"As you are receiving this message, there are two possibilities. The first, and least likely, is that you have ascended to the Lordship of Skysand; you are, then, the Lord of Waters. If that is the case, I shall be before you soon, as you shall be in grave need of my advice.


     "Far more probable, however, is that you have now left Skysand on the quest that only a Silverun may complete, at the sight of the card of your patron." The half-hidden mouth gave a smile that Tobimar found extremely disquieting. "It was evident to me that if any in your generation was to be chosen, it would be you." As always, Khoros offered no explanation; he spoke in pronouncements, riddles, and questions. "You have the best chance of any of your people to succeed where all the others have failed, Tobimar Silverun. And it is terribly important that you do, not merely for the sake of your exiled and lost people, but for the entirety of the world." Tobimar felt a slow, creeping dread as the white-haired mage paused and pointed the chiming staff at him. "Remember my lessons of history, Tobimar."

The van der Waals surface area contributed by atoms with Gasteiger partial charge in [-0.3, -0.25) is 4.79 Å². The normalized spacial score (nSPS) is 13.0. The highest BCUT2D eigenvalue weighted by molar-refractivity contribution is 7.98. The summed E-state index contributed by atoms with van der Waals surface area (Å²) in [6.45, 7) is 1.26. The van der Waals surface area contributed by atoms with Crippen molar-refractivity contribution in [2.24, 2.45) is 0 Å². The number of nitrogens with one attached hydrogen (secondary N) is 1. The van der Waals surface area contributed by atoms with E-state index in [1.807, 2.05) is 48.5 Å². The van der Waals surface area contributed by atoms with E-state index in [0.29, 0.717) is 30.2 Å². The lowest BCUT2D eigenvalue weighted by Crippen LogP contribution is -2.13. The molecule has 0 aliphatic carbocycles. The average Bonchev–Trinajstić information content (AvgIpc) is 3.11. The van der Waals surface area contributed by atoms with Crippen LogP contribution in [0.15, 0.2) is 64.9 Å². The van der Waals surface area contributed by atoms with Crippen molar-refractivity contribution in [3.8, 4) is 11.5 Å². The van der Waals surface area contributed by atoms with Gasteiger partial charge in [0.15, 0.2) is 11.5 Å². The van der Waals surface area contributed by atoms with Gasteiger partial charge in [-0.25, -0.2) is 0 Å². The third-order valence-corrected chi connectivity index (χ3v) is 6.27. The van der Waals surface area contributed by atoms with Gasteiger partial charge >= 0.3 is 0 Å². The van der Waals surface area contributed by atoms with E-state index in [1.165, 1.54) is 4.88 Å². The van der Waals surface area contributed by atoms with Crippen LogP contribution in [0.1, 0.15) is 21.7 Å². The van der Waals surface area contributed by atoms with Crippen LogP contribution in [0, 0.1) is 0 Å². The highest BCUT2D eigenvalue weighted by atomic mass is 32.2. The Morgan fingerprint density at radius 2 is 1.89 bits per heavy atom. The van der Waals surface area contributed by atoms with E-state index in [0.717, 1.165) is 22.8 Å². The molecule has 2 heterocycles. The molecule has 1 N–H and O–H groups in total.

What the… he's not even here and he's expecting me to answer him? Tobimar searched desperately through the hundreds of hours of instruction Konstantin Khoros had given him, in history, meditation, the power of the mind, the theory of magic, the interaction of the powers… "You taught a lot of lessons, Master Khoros."


     For a moment he was convinced that – despite the earlier warning – Khoros was, indeed, present, because at his response the old wizard shook his head as dolefully as ever he had in life. "You need to be quicker, Tobimar. A lesson does no good if it is filed away somewhere in your head only to be drawn out by being told to you again." He sighed. "Never mind. I am as much at fault; I tell only that which I dare, and it is never enough.


     "I mentioned that over the past several centuries, the number of gods seen intervening in direct and spectacular fashion had decreased. I have spent many of those years trying to determine if this was a pattern that indicated a change in need – if, in fact, the gods simply were not being called upon to act as much as in years past – or a change in behavior, or merely what might be termed an artifact of chance.